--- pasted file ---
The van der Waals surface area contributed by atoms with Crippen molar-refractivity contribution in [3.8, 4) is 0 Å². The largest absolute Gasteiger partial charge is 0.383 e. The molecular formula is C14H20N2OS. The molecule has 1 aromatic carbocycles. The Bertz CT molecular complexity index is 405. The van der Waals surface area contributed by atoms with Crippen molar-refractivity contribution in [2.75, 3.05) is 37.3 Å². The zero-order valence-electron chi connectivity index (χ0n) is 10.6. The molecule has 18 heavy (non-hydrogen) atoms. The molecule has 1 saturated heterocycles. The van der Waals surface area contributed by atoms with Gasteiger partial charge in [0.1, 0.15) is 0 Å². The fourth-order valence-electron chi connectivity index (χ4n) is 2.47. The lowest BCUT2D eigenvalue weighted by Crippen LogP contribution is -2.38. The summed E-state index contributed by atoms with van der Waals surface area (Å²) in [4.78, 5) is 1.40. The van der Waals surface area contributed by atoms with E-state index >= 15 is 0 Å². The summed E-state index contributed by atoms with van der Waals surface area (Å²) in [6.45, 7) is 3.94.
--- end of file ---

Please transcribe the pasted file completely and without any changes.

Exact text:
The van der Waals surface area contributed by atoms with Crippen molar-refractivity contribution in [3.8, 4) is 0 Å². The largest absolute Gasteiger partial charge is 0.383 e. The molecular formula is C14H20N2OS. The molecule has 1 aromatic carbocycles. The Bertz CT molecular complexity index is 405. The van der Waals surface area contributed by atoms with Crippen molar-refractivity contribution in [2.75, 3.05) is 37.3 Å². The zero-order valence-electron chi connectivity index (χ0n) is 10.6. The molecule has 18 heavy (non-hydrogen) atoms. The molecule has 1 saturated heterocycles. The van der Waals surface area contributed by atoms with Gasteiger partial charge in [0.1, 0.15) is 0 Å². The fourth-order valence-electron chi connectivity index (χ4n) is 2.47. The lowest BCUT2D eigenvalue weighted by Crippen LogP contribution is -2.38. The summed E-state index contributed by atoms with van der Waals surface area (Å²) in [4.78, 5) is 1.40. The van der Waals surface area contributed by atoms with E-state index >= 15 is 0 Å². The summed E-state index contributed by atoms with van der Waals surface area (Å²) in [6.45, 7) is 3.94.